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Portrait of the Artists as Cat People

Céline and Julie Go Boating is a do it yourself guide to rediscovering the delights of the street outside, and of the idiots all around you.
David Phelps

Like all of Rivette’s characters, Céline and Julie are cinema’s great sleepwalkers—walking through our world, in a world of their own, seeing (quite literally) how the two rhyme and scheme together, how they might scheme back. Is there a plot? It’s the question often facing Rivette characters; the next question is whether they are its audience, subject, or author. In Céline and Julie they are, progressively, all three. When they look in the looking glass, the nod isn’t just to the helpless spectators of Lewis Carroll and Jean Cocteau (like Orpheus, they’ll even find themselves in a car taking them from one world to another)—but to Duck Soup, and to Groucho Marx, ever occupying a different plane of reality than Mrs. Dumont. Surreality: the level right above reality: the level of God and Groucho. With reality entirely at their disposal.

There is a plot, eventually—a little girl is going to be killed. They must save her; which is to say, they must save the symbol of innocence in a world (or house) of plotting reprobates. Not quite the lesbians some feminists would like them to be, Céline and Julie are really children: not only childish (any gag’s a good one, and they live entirely in the spur of the moment), but, like children, whose perceptions defamiliarize all we take for granted, both more attentive to the outside world and its bizarre social rituals, and yet gleefully unaware of any world but the one they make. It's telling that the one desire Julie expresses the entire movie (besides saving the child) is to revisit her childhood home. (Earlier, when she's told repeatedly by her bored coworker, putting in time as a seer, that she’s going to die, she takes up the tarot cards as a fun little card game.) Only children, after all, are permitted to make and enter—or enter and remake—Wonderlands and Neverlands. The whole world is in quotes: a text. They play with dolls like they play with people. The real world exists simultaneously with Henry James’, and Céline and Julie fuck around with both. Not surprisingly, in a few years, they’ll beget the naïve, murderous conspiratresses of Le Pont du Nord and Chabrol’s La Cérémonie.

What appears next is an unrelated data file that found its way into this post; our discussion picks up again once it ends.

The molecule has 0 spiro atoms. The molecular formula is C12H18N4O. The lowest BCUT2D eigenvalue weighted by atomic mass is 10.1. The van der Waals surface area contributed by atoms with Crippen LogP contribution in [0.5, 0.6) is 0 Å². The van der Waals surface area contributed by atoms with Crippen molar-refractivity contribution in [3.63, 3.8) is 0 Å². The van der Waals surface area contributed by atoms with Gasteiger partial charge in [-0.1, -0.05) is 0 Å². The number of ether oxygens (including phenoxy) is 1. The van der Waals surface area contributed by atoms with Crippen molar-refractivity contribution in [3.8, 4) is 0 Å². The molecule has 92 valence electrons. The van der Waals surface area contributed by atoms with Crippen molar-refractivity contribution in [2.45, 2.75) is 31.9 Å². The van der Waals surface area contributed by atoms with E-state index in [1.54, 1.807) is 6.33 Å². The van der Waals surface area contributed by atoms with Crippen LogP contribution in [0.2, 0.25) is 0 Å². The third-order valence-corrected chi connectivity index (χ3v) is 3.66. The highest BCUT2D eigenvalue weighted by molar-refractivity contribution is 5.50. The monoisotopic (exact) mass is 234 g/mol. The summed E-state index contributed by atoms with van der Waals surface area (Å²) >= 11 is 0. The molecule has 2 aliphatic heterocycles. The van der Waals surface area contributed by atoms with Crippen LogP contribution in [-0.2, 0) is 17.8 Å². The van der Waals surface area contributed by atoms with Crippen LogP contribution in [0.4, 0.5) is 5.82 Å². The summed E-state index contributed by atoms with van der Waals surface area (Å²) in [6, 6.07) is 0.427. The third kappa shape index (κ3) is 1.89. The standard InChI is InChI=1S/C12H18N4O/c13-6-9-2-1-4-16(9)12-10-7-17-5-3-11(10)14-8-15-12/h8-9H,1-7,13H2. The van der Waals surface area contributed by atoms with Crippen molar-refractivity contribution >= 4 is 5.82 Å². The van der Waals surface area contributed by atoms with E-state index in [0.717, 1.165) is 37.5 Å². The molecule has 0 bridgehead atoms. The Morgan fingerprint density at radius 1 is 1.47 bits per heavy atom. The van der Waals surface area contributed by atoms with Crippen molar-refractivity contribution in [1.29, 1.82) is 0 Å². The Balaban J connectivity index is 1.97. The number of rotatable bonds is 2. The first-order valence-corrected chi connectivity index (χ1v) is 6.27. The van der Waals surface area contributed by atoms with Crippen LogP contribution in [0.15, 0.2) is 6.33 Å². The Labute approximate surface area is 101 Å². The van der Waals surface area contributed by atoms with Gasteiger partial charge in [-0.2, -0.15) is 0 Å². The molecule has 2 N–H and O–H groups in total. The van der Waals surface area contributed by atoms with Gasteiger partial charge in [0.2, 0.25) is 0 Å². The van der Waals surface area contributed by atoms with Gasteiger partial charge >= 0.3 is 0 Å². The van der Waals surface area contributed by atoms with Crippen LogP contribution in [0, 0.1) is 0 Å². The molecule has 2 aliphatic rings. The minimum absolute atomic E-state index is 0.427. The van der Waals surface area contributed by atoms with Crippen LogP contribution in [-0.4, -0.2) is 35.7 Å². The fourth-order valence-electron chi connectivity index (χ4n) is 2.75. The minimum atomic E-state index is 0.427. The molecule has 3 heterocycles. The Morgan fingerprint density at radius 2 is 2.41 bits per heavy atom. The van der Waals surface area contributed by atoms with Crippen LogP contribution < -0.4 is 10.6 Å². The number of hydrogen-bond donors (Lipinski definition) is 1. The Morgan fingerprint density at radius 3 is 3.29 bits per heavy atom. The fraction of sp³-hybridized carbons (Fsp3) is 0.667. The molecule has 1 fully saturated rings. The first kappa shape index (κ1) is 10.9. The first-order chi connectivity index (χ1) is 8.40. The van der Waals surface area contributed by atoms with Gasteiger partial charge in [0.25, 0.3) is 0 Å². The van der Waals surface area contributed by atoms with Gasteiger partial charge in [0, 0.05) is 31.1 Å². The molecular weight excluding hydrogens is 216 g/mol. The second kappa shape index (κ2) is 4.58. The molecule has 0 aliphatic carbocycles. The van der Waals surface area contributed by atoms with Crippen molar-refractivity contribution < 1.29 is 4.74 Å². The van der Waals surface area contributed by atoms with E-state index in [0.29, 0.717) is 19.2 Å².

There’s no distinguishing between reality and fantasy, and this is true of Rivette’s methods as well. Extending the use of interpolations he’d developed in L’amour fou and Out 1, Rivette both plays with any pretense of objectivity—wherefore the inexplicable insert shots, or the characters (in reality) watching themselves (in candy-coaxed revery) from a distance, or even the selective sound design during telephone conversations?—and any assumptions we might have of linearity and contingency, even as a cat's dream at the end seems to have concocted the entire film. We never see the child-murder plot straight through, and three times through it myself, I’m still not really sure what it’s about. For, as in Last Year at Marienbad, whose walking mannequins nearly walk again in Rivette’s House of Fiction (per Jonathan Rosenbaum), all times and states run parallel. The world of Céline and Julie, then, is not one of monistic certainty, but endless possibility. The child-murder plot is full of possibilities—both as a self-contained plot, and for the girls’ hi-jinx. And the structure throughout is cyclical. As in Out 1, the end regenerates the beginning, which itself begins with Julie drawing a circle in the sand.